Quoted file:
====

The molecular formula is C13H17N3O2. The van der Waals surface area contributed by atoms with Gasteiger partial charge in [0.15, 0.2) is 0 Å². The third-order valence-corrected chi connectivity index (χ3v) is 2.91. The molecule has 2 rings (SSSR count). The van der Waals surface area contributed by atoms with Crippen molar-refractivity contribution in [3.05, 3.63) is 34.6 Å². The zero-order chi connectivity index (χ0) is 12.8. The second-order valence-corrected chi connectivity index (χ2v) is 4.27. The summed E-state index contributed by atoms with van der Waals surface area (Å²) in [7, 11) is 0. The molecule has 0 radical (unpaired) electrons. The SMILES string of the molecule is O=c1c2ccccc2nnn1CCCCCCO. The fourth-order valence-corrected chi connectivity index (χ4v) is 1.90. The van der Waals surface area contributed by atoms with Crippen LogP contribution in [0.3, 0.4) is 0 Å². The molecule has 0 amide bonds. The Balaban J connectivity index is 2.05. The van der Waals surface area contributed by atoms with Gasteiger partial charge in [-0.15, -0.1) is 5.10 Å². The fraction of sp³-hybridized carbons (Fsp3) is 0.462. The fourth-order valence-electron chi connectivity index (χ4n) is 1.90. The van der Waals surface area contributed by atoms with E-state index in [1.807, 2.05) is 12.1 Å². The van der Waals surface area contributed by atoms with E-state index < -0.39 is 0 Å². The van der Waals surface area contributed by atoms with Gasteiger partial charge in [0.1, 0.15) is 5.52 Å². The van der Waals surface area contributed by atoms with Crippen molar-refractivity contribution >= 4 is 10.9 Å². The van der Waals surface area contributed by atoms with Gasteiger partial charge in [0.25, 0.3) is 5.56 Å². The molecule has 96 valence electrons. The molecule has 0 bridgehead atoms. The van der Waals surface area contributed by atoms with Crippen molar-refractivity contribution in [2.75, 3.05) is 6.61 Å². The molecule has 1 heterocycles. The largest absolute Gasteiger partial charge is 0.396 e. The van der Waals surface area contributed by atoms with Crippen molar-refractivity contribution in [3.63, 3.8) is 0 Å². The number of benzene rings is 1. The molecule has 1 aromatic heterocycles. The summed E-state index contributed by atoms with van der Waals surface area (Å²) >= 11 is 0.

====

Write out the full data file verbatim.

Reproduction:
The molecular formula is C13H17N3O2. The van der Waals surface area contributed by atoms with Gasteiger partial charge in [0.15, 0.2) is 0 Å². The third-order valence-corrected chi connectivity index (χ3v) is 2.91. The molecule has 2 rings (SSSR count). The van der Waals surface area contributed by atoms with Crippen molar-refractivity contribution in [3.05, 3.63) is 34.6 Å². The zero-order chi connectivity index (χ0) is 12.8. The second-order valence-corrected chi connectivity index (χ2v) is 4.27. The summed E-state index contributed by atoms with van der Waals surface area (Å²) in [7, 11) is 0. The molecule has 0 radical (unpaired) electrons. The SMILES string of the molecule is O=c1c2ccccc2nnn1CCCCCCO. The fourth-order valence-corrected chi connectivity index (χ4v) is 1.90. The van der Waals surface area contributed by atoms with Crippen LogP contribution in [0.3, 0.4) is 0 Å². The molecule has 0 amide bonds. The Balaban J connectivity index is 2.05. The van der Waals surface area contributed by atoms with Gasteiger partial charge in [-0.15, -0.1) is 5.10 Å². The fraction of sp³-hybridized carbons (Fsp3) is 0.462. The fourth-order valence-electron chi connectivity index (χ4n) is 1.90. The van der Waals surface area contributed by atoms with E-state index in [1.807, 2.05) is 12.1 Å². The van der Waals surface area contributed by atoms with E-state index < -0.39 is 0 Å². The van der Waals surface area contributed by atoms with Gasteiger partial charge in [0.1, 0.15) is 5.52 Å². The van der Waals surface area contributed by atoms with Crippen molar-refractivity contribution >= 4 is 10.9 Å². The van der Waals surface area contributed by atoms with Gasteiger partial charge in [0.25, 0.3) is 5.56 Å². The molecule has 96 valence electrons. The molecule has 0 bridgehead atoms. The van der Waals surface area contributed by atoms with Crippen molar-refractivity contribution in [2.75, 3.05) is 6.61 Å². The molecule has 1 heterocycles. The largest absolute Gasteiger partial charge is 0.396 e. The van der Waals surface area contributed by atoms with Crippen molar-refractivity contribution in [3.63, 3.8) is 0 Å². The number of benzene rings is 1. The molecule has 1 aromatic heterocycles. The summed E-state index contributed by atoms with van der Waals surface area (Å²) >= 11 is 0.